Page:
For about the 99th time in this weekly series, I have to disclaim that I am a Patron of KoDoRiN’s. But there’s good reason to be. He’s the favorite at most TMTs he enters, a rising star of the scene who defeated Plup, and as of lately, KoDoRiN’s been on his content grind, both at SSBM Tutorials and his own stream.
Kalamazhu has a good claim for being the best Peach main in the world. Everyone remembers him for beating Mango’s Captain Falcon and iBDW, but nobody remembers the rest of his insane run to winner’s finals at Fight Night and how he was just a stock away from grand finals. His 2021 has been awesome and if he enters The Big One, he’s definitely within the tier of players who could outright win it.
This spot sounds crazy, but hear me out. In three non-SCL events, Magi has beaten Elliot Aklo, Pappi, null, Krudo, Ben, Rocky and SFAT. Three tournaments! Her “worst” performance of the year was a 17th place at Hax’s Night Club in which she lost to Polish and Jmook. When you consider what matters for Summit – specifically a combination of a player’s results and their name recognition – Magi is such a strong contender.
As far as Netplay is concerned, Gahtzu has become the East Coast S2J. Starting with his mid-March TMT win over Ben, Gahtzu has won 11 tournaments. With additional victories over Drephen, Panda, bobby big ballz, Hungrybox, Ginger, SFAT, KoDoRiN and n0ne, Gahtzu has to be considered one of the favorites to win The Big One in. I only wonder if he would care enough to actively campaign for Summit if he didn’t make it in through competition. Sidenote: part of me really wants another Gahtzu Fun video.
If it weren’t for a mysterious other Pokemon main, Axe would be the player whose Netplay decline would be the most notable. At the same time, Axe’s brand is untouchable, and that goes a long way in campaigning for Summit. Worst case scenario; he could just advertise himself as the only player who can consistently stop Zain/Marth and he’ll get the Fox main delegation’s vote.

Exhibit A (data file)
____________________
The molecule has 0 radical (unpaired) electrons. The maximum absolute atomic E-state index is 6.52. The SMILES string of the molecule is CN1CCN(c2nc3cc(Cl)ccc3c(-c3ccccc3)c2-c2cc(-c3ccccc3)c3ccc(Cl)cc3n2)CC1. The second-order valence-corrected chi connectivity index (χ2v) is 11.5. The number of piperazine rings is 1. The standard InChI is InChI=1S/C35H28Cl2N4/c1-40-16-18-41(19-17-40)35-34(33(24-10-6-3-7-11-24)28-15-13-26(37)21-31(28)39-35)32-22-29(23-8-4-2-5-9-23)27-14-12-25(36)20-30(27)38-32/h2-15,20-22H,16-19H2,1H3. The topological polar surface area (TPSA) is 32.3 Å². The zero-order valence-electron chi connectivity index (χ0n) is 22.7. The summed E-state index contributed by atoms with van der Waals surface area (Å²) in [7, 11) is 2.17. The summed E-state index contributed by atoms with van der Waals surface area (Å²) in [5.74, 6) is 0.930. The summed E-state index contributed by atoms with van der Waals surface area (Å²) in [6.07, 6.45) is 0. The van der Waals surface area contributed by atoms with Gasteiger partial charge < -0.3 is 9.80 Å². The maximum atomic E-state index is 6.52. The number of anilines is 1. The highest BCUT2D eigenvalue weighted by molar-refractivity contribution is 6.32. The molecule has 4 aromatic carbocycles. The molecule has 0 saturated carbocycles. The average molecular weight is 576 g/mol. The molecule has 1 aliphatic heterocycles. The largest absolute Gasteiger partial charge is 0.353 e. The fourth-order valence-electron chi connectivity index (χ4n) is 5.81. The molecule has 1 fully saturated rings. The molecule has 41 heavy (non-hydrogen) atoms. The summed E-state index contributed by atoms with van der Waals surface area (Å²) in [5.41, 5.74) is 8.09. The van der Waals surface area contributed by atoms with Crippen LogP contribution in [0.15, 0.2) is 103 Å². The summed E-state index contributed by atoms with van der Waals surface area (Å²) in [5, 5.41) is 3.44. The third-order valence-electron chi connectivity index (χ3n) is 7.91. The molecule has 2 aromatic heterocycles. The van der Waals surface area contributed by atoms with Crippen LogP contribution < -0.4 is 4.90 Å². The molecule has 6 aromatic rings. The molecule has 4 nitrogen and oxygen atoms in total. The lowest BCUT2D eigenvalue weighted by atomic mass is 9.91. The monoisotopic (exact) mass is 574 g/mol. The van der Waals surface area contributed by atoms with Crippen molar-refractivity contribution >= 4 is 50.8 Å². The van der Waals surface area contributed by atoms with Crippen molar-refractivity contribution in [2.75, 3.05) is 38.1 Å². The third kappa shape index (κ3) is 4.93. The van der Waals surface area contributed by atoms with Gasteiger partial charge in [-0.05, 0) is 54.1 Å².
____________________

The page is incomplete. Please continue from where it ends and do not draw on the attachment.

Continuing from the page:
Despite missing a chance to re-qualify for SCL at LEVO, n0ne had a pretty good last couple of months. He won stacked regionals over the likes of Ben, bobby big ballz, Ginger, Hungrybox and KoDoRiN. Even if he didn’t qualify through a tournament performance, n0ne looks a lot more like his old self.
The fact that S2J had to play iBDW for top eight at SCL – not even to qualify for Summit – says so much more about the stacked nature of the series than it points to any sort of decline. He’s won 12 tournaments this year and is one of the most popular Melee players in the world. I would be stunned if S2J didn’t make it to Summit.
Wizzrobe won SCL Season 2 Week 3. Wizzrobe is the only person in the world to beat Zain and Mango back-to-back at the same event over the last year. Wizzrobe is popular. Wizzrobe will make it to Summit.
Hungrybox has over 10,000 subscribers on Twitch and almost 400,000 on YouTube. It’s inconceivable that Hungrybox – the reigning LAN No. 1 and the player whose online decline might be the most incredible competitive fall from grace in esports history – would decline a chance to redeem himself at the in-person Smash Summit 11.
At the rate Hungrybox is going, my dearest of dear friends Ambisinister could 3-0 him in the next month. But guess what? It would not sway my opinion at all. Hungrybox at Summit is too much free content for him, the series or his fans to pass up on. He’s making it in.